So what does that change look like? Research has shown that certain cognitive skills are in fact strengthened by our interactions with digital media. These tend to involve more primitive mental functions, such as hand-eye coordination, reflex response, and the processing of visual cues. One of the most famous studies related to video games, published in Nature in 2003, revealed that after just 10 days of playing action games on computers, a group of young people had significantly boosted the speed with which they could shift their visual focus between various images and tasks. It’s likely that internet usage also strengthens brain functions related to fast-paced problem-solving, particularly when it requires spotting patterns in a welter of data.
With that in mind, it can be said that digital media is leading to widespread sophistication of visual-spatial skills, which could also be a contributing factor to this generation’s average IQ, the highest recorded in history. But with that gain, there is also a significant trade off – plenty of studies have shown that those developments also reduce our capacity for the kind of “deep thinking” usually associated with analysis, reflection, critical thinking and the retention of information, all essential for the creation of human knowledge. Author Nicholas Carr describes this as “a reversal of the early trajectory of civilization: We are evolving from cultivators of personal knowledge into hunters and gatherers in the electronic data forest. In the process, we seem fated to sacrifice much of what makes our minds so interesting.”
But stepping out of the intelligence debate for a moment – are we more more informed because of digital media? In this case, all data points to “yes.” Never in the history of humankind has knowledge been this easy to create, access, and share in real time. And while there is certainly a considerable amount of misinformation permeating the web, the benefits crush the negatives numerically. Wikipedia and its 35 million articles are a living, breathing example of this – while you can easily tamper with pages to misinform users, it is only a matter of time before your changes are undone. Some will be briefly misinformed, but the staggering majority of users will more often get access to correct information.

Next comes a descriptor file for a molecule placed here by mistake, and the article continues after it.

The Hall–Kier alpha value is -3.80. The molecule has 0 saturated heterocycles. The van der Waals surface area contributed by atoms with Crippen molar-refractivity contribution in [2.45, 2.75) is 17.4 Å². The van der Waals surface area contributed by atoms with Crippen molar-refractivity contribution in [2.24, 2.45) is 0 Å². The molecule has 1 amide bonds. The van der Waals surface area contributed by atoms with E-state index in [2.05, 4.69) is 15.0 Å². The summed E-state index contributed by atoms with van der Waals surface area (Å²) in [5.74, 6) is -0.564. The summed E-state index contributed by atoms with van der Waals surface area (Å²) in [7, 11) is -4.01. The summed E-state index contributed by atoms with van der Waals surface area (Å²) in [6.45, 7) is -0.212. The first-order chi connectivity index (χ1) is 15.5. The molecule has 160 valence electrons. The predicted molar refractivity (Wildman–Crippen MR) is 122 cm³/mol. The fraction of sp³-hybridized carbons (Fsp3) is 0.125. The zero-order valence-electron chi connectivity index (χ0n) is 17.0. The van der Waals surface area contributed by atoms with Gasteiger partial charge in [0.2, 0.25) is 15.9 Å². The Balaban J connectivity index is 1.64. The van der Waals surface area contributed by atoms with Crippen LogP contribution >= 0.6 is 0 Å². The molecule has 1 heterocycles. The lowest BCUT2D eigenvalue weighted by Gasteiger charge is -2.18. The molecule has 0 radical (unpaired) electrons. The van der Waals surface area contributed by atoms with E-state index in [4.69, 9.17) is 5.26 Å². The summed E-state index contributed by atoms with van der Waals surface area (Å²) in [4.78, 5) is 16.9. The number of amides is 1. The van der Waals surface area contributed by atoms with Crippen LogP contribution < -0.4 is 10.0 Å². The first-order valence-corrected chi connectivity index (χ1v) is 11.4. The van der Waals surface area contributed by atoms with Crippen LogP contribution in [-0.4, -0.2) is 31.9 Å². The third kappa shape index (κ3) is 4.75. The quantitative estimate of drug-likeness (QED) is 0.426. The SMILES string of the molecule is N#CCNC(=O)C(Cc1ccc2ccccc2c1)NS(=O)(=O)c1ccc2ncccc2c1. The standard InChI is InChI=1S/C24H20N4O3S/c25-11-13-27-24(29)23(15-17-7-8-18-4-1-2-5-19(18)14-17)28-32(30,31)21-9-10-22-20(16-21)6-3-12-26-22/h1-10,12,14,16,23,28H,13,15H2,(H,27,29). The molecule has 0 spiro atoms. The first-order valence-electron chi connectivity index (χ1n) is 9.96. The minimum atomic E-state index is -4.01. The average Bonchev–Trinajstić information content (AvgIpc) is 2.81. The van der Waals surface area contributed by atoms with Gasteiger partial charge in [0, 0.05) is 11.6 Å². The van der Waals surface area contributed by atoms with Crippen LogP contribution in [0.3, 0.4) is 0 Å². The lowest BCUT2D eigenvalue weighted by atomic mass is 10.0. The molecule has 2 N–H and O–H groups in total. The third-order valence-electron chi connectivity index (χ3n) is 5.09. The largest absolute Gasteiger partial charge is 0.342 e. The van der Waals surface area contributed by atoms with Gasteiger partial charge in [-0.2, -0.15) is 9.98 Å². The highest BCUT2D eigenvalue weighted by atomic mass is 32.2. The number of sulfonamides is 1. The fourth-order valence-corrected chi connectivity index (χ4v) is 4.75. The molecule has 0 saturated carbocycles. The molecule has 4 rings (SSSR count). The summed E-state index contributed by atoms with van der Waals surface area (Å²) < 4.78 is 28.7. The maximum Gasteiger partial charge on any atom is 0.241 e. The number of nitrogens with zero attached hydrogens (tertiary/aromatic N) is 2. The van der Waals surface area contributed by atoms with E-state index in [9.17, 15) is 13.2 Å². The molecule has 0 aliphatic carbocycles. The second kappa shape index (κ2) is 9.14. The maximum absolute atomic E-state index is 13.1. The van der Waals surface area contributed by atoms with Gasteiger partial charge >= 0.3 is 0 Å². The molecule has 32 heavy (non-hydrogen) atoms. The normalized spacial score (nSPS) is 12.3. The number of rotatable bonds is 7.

Which is not to say that misinformation on the internet is not a problem – it certainly is, especially in social media outlets, where the popularity of a link is its only measure of validity. But it is essential to avoid inflating the negatives to the point of obscuring the overwhelmingly positive aspects of digital media and user information. On an added note, remember that social media, as well as the internet itself, are both very new technologies that will continue to evolve to address issues such as this, as they have since their initial conception (the same applying to the current formation of “bubbles” in social media platforms, where users are able to select what they want, phasing out the ideas they disagree with, further contributing to the hyperpolarization of social media. These troublesome trends are giving way to the creation of many new innovative products that aim to solve these issues as a response).